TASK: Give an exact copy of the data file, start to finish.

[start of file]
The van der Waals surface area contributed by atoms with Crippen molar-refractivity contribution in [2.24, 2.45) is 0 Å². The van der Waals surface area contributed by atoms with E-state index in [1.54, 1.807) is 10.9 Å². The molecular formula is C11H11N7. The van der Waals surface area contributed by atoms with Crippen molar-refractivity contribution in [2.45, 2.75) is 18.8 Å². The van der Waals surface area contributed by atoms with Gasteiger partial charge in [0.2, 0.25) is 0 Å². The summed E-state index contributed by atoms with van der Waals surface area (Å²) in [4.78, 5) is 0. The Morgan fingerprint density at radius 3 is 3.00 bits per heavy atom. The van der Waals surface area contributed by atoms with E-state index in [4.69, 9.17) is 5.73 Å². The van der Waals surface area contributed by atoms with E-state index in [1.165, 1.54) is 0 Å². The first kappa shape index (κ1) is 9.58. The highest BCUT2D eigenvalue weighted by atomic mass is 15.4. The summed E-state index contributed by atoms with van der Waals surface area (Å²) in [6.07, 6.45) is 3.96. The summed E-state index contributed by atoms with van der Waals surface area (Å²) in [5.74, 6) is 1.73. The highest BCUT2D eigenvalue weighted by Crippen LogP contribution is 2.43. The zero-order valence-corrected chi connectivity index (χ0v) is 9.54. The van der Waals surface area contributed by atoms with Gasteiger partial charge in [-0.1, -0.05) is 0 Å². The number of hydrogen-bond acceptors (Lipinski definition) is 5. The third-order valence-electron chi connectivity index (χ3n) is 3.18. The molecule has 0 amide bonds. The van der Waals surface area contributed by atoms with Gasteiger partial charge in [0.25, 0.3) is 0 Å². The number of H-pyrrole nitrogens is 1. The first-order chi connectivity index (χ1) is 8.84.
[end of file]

The van der Waals surface area contributed by atoms with Crippen molar-refractivity contribution in [2.24, 2.45) is 0 Å². The van der Waals surface area contributed by atoms with E-state index in [1.54, 1.807) is 10.9 Å². The molecular formula is C11H11N7. The van der Waals surface area contributed by atoms with Crippen molar-refractivity contribution in [2.45, 2.75) is 18.8 Å². The van der Waals surface area contributed by atoms with Gasteiger partial charge in [0.2, 0.25) is 0 Å². The summed E-state index contributed by atoms with van der Waals surface area (Å²) in [4.78, 5) is 0. The Morgan fingerprint density at radius 3 is 3.00 bits per heavy atom. The van der Waals surface area contributed by atoms with E-state index in [4.69, 9.17) is 5.73 Å². The van der Waals surface area contributed by atoms with E-state index in [1.165, 1.54) is 0 Å². The first kappa shape index (κ1) is 9.58. The highest BCUT2D eigenvalue weighted by atomic mass is 15.4. The summed E-state index contributed by atoms with van der Waals surface area (Å²) in [6.07, 6.45) is 3.96. The summed E-state index contributed by atoms with van der Waals surface area (Å²) in [5.74, 6) is 1.73. The highest BCUT2D eigenvalue weighted by Crippen LogP contribution is 2.43. The zero-order valence-corrected chi connectivity index (χ0v) is 9.54. The van der Waals surface area contributed by atoms with Gasteiger partial charge in [-0.1, -0.05) is 0 Å². The number of hydrogen-bond acceptors (Lipinski definition) is 5. The third-order valence-electron chi connectivity index (χ3n) is 3.18. The molecule has 0 amide bonds. The van der Waals surface area contributed by atoms with Gasteiger partial charge in [0.25, 0.3) is 0 Å². The number of H-pyrrole nitrogens is 1. The first-order chi connectivity index (χ1) is 8.84.